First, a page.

“Jake’s mum died of cancer when he was eleven. His dad did his best to manage his grief while bringing up the children and holding down a job, but the children struggled to come to terms with the sudden loss of their mother and the resulting complete change to their family life.
Jake had recently moved to secondary school and while he had initially enjoyed this experience the loss of his mother and his bewilderment and sadness meant that he became more withdrawn and detached from school life. Hid friends were getting on with their lives whilst he came home to a family that was lost in its grief and sadness.
Jake started to spend more time in his room on his computer. Hid dad, busy with work and the practicalities of bringing up four upset children, thought little of this at first. Jake found that communicating with his online friends occupied most of his time. He became more withdrawn and fell behind with his school work. The social media experience enabled him to vent his anger and before long he was exchanging angry and violent messages.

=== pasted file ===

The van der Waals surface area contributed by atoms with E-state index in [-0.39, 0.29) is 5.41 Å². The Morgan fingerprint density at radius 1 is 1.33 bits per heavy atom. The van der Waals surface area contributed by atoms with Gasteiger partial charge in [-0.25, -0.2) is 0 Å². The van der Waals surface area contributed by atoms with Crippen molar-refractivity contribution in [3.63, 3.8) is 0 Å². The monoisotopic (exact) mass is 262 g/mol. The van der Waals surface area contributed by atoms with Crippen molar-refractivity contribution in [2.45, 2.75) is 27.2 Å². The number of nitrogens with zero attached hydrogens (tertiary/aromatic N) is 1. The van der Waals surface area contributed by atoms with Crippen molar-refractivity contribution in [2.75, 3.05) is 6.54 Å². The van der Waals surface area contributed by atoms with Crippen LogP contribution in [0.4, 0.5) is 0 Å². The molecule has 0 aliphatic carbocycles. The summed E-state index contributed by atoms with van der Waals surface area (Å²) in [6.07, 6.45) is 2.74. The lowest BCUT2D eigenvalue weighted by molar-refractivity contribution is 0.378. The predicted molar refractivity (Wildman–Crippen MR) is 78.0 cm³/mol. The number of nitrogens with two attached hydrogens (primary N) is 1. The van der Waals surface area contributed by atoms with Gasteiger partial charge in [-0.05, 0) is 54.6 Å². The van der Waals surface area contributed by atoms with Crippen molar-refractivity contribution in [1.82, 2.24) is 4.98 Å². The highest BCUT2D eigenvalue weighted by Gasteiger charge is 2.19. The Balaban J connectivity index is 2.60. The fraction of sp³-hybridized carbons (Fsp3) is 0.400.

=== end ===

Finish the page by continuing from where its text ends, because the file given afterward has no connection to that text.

Jake began to miss school and spent days and nights communicating with a virtual world. His dad felt helpless, initially trying to rationalise with him and then alternating between coaxing and angrily berating him.
Jake started to look unwell, with dark circles under his eyes, loss of weight and little interest in his personal appearance. Relatives barely recognised the once happy smiling eleven year old.
One day his younger sister noticed that Jake had lots of cuts on his arm…”
Many young people engage in self-harm for many reasons, running their anger, upset and hatred of a situation on themselves.
Please help children like Jake by supporting to The Children’s Foundation.